Small Area Estimation of HIV Prevalence using National Survey data: South Africa case study
Lwando O. Kondlo, Samuel Manda
Biostatistics, Medical Research Council, Pretoria, Gauteng, South Africa

National surveys for human immunodeficiency virus (HIV) provide the best available source of information at national level. These surveys do not, however, contain sufficient sample sizes to give reliable estimates by themselves of small areas. It is imperative to report the results of these surveys in small areas for more effective monitoring of local HIV prevalence. But, the reporting of HIV prevalence in South Africa has been reportedly been either at a national or at the level of province, but not at the local level/municipality.

This study deals with the determination of the HIV predictive model at the local level. The HIV predictive model is utilised to estimate HIV prevalence of young adult age 15-49 years, in the 257 municipalities using South African National HIV Prevalence, HIV incidence, Behaviour & Communication survey data. A number of spatially relevant covariate variables associations with HIV/AIDS were identified and used in the predictive model for HIV prevalence. Cross validation was used to determine the accuracy of the HIV predictive model. The refined HIV model (model fit diagnostics) was then applied in mapping of HIV prevalence to provide a good picture of the geographical variation of the epidemic that overall national HIV prevalence estimates are incapable to do.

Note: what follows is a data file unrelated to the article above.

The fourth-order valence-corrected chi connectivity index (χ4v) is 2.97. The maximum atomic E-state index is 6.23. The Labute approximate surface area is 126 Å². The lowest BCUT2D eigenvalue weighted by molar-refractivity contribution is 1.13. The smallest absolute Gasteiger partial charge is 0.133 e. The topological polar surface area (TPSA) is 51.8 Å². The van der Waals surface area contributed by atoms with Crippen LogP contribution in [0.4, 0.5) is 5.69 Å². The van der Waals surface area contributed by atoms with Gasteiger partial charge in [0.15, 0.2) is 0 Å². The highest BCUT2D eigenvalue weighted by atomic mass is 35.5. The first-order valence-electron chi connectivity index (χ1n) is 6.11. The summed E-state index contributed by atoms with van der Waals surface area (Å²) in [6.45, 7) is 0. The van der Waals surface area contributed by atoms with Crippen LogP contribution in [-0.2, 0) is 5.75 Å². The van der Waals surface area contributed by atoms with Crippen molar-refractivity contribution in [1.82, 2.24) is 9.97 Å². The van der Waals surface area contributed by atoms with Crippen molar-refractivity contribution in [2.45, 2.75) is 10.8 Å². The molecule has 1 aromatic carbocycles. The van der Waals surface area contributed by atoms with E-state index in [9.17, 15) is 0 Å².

The prevalence of HIV is high in more black African dominant areas. Urban or rural community has no effect on HIV. Population density has no effect either. Urban/rural and population density are being confounded with black African. There was a large local municipality variation in the prevalence of HIV in South Africa.

Understanding the variation of HIV infection within a country is also essential for determining where prevention and treatment programs need to focus resources; and to effectively target projects and monitor progress. Using small area techniques to predict local level HIV prevalence could be a useful tool for informing policies to achieve Millennium Development Goal 6.

Keywords: Small area estimation; Survey data; HIV prevelance

Biography: Lwando Kondlo has a Masters degree in Statistics. Obtained from the University of the Western Cape. His is currently a statistician at MRC-South Africa. His research interest includes: Measurement error models, small area estimation- sample size allocation & indirect method of estimating prevalence, HIV/AIDS studies